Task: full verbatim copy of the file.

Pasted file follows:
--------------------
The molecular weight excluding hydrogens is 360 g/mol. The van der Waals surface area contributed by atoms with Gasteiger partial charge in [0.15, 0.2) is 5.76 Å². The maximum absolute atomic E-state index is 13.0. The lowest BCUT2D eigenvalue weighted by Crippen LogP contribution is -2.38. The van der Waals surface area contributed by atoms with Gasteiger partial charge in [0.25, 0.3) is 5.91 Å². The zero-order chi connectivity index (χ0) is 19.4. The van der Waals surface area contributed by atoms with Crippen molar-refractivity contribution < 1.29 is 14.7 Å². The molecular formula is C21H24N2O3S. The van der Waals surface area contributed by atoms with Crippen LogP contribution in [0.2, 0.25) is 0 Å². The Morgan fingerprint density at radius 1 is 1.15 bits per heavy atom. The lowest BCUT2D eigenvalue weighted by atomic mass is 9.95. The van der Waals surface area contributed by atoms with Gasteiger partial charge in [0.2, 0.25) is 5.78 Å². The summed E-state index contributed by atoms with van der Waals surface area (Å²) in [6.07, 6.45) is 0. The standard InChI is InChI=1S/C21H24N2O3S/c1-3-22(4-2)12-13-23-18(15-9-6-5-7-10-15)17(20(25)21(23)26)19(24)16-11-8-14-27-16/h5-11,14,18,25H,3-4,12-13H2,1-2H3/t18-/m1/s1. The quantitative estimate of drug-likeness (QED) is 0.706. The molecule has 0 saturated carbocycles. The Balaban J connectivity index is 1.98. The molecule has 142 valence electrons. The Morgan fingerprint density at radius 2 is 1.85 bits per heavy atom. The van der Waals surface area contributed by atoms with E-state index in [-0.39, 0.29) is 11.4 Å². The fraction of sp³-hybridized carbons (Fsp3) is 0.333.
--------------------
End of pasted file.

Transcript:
The molecular weight excluding hydrogens is 360 g/mol. The van der Waals surface area contributed by atoms with Gasteiger partial charge in [0.15, 0.2) is 5.76 Å². The maximum absolute atomic E-state index is 13.0. The lowest BCUT2D eigenvalue weighted by Crippen LogP contribution is -2.38. The van der Waals surface area contributed by atoms with Gasteiger partial charge in [0.25, 0.3) is 5.91 Å². The zero-order chi connectivity index (χ0) is 19.4. The van der Waals surface area contributed by atoms with Crippen molar-refractivity contribution < 1.29 is 14.7 Å². The molecular formula is C21H24N2O3S. The van der Waals surface area contributed by atoms with Crippen LogP contribution in [0.2, 0.25) is 0 Å². The Morgan fingerprint density at radius 1 is 1.15 bits per heavy atom. The lowest BCUT2D eigenvalue weighted by atomic mass is 9.95. The van der Waals surface area contributed by atoms with Gasteiger partial charge in [0.2, 0.25) is 5.78 Å². The summed E-state index contributed by atoms with van der Waals surface area (Å²) in [6.07, 6.45) is 0. The standard InChI is InChI=1S/C21H24N2O3S/c1-3-22(4-2)12-13-23-18(15-9-6-5-7-10-15)17(20(25)21(23)26)19(24)16-11-8-14-27-16/h5-11,14,18,25H,3-4,12-13H2,1-2H3/t18-/m1/s1. The quantitative estimate of drug-likeness (QED) is 0.706. The molecule has 0 saturated carbocycles. The Balaban J connectivity index is 1.98. The molecule has 142 valence electrons. The Morgan fingerprint density at radius 2 is 1.85 bits per heavy atom. The van der Waals surface area contributed by atoms with E-state index in [-0.39, 0.29) is 11.4 Å². The fraction of sp³-hybridized carbons (Fsp3) is 0.333.